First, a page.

12 Teaching Methods for Cognitive and Psychomotor Domains


Teaching methods could be grouped into two broad categories based on whether the learner or the teacher is the principal actor in the teaching-learning process. The first method is teacher-centered while the second method is child-centered.

In teacher-centered teaching, the teacher initiates most of the actions and directs the learners as to what to do. Examples of teaching methods in this category are questioning and lecture methods.

With learner-centered teaching methods, the teacher acts as a guide or adviser to the learners, suggesting appropriate activities to the learners. Examples in this category include project and assignment methods.

Below are the best teaching methods in 2021.

1. Project Method


The project method is traceable to one of the great educators, John Dewey, an American who urged that education should help fit the child rightly into society.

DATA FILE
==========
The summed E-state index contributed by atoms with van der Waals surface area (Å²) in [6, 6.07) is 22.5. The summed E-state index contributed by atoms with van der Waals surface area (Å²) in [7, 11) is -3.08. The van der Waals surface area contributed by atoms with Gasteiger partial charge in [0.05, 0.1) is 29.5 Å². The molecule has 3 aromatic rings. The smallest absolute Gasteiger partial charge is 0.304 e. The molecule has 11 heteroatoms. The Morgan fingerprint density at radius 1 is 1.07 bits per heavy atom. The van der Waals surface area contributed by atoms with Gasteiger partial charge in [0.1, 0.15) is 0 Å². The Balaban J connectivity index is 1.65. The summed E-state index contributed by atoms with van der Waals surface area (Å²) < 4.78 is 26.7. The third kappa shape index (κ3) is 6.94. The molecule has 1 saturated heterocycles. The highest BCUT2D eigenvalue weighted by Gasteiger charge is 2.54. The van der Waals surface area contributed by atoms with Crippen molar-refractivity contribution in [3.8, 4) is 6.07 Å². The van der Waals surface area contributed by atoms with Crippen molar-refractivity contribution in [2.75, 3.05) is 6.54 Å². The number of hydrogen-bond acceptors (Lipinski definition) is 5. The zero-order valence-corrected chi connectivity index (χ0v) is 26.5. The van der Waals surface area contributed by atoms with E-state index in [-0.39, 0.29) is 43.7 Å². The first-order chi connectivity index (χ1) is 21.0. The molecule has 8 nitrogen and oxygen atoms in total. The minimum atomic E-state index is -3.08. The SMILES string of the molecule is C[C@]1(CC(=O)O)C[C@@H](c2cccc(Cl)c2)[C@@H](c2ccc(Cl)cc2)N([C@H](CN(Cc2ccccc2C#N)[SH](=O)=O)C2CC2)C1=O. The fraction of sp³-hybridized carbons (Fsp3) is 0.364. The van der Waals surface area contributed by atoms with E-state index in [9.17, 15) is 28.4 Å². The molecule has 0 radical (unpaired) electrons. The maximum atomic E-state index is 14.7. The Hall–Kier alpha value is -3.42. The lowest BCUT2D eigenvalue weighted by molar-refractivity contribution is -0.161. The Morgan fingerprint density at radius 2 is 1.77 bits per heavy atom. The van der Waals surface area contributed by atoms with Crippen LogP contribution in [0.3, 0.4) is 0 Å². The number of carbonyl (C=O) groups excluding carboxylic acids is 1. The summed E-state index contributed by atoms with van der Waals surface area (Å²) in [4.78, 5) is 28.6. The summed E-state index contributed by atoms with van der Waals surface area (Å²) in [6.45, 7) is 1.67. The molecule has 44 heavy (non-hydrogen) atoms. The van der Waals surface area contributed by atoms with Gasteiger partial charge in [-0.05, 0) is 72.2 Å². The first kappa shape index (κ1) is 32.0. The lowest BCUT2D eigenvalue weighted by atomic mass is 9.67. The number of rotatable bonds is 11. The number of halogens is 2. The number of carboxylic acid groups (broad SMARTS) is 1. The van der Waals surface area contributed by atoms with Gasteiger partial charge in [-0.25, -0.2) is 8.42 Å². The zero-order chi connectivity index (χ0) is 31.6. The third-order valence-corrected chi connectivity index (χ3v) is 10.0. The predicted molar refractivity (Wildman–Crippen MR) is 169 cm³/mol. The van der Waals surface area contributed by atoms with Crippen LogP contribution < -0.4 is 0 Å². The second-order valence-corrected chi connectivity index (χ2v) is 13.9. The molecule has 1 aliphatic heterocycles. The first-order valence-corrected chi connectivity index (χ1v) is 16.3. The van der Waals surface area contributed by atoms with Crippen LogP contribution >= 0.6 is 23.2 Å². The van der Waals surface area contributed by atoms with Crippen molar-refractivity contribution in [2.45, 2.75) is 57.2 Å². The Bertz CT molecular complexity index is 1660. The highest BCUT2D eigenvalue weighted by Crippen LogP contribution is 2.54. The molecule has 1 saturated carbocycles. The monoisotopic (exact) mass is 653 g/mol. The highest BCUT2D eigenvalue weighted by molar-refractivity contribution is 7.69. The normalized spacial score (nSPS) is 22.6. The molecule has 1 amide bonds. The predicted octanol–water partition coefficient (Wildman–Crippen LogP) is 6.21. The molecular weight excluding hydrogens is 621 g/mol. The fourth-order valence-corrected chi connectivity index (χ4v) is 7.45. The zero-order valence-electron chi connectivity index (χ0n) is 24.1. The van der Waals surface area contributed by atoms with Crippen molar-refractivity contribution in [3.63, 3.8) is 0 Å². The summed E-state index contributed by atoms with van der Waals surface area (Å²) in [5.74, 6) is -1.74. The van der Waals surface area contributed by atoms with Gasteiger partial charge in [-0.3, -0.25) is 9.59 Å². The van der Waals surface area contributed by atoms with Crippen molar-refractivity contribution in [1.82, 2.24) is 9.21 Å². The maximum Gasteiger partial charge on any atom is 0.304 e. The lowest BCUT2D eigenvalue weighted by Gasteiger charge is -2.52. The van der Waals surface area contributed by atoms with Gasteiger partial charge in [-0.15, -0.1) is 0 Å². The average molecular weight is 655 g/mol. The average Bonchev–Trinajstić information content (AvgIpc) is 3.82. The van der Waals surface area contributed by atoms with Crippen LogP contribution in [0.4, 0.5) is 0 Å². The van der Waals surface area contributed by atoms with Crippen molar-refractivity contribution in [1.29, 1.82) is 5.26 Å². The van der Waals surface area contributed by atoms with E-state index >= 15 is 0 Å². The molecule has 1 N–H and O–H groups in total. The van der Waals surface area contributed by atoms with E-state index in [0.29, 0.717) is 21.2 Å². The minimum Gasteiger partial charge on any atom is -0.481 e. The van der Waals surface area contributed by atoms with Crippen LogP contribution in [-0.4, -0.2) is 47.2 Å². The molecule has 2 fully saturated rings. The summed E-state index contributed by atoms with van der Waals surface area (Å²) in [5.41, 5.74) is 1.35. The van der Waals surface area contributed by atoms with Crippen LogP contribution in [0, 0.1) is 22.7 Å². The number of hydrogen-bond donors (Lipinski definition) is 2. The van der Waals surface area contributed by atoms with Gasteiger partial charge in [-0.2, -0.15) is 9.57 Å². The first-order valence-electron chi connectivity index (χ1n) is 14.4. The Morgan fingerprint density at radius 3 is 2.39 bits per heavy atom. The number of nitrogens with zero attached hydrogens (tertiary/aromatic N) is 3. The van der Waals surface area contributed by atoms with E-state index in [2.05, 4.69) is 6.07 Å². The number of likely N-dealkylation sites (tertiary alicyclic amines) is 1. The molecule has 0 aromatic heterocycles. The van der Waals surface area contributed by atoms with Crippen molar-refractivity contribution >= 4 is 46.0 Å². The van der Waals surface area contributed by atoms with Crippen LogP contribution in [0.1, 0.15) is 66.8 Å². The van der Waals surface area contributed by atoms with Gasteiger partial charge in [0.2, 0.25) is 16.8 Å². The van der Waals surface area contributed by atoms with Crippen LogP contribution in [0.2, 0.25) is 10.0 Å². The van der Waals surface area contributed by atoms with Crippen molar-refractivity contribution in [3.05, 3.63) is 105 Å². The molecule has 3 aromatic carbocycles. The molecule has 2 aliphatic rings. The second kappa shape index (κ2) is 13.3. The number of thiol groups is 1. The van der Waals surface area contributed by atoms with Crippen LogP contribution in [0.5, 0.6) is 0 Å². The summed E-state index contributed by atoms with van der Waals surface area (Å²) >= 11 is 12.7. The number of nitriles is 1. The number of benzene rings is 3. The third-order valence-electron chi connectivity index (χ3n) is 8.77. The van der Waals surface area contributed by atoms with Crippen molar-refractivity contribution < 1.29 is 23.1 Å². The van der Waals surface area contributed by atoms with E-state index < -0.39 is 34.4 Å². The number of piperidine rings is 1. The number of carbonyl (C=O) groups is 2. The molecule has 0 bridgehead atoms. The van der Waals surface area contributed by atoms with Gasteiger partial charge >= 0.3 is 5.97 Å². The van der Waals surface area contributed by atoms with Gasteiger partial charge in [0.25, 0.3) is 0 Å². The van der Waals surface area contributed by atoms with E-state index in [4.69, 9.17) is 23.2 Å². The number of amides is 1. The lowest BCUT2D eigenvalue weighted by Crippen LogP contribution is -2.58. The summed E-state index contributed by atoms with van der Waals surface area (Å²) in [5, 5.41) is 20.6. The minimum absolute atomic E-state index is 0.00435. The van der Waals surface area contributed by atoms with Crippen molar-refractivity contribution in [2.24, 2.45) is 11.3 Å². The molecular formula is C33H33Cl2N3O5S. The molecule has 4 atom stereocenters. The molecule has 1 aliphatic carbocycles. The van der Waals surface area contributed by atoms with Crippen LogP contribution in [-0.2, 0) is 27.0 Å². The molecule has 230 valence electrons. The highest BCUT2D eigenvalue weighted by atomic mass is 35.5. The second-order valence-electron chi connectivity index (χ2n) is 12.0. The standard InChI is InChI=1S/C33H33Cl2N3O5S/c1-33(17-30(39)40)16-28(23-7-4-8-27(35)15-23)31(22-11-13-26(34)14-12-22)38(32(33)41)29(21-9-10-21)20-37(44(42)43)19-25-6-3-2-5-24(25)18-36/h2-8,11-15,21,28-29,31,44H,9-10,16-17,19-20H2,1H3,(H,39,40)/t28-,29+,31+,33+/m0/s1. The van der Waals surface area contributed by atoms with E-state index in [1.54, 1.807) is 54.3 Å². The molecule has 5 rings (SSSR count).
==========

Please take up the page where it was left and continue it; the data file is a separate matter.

The project method is a natural life-like learning activity involving the investigation and solving of a problem by an individual or a small group.

Okorie (1986) puts a project method as a planned activity undertaken by a person or a group of persons to achieve a particular goal. A project can be in the form of a craft, an experiment, a write-up, etc.

Each meaningful project has three major stages, namely: planning, implementation, and evaluation. Each of the stages is equally important.

At the planning stage, the student needs to see the project as a problem to be solved.

At the implementation stage, strategies are to be designed as to how to tackle the problem. Executions of the mapped-out strategies are to be carried out at the implementation stage.

After the completion of the project, the final stage is concerned with the assessment of the outcome of the exercise and whether the initial objectives of the project is achieved to make it acceptable to the student and the teacher as well.

2. Assignment Method

The assignment method involves the active participation of students in learning activities outside the classroom and away from the teachers’ immediate supervision.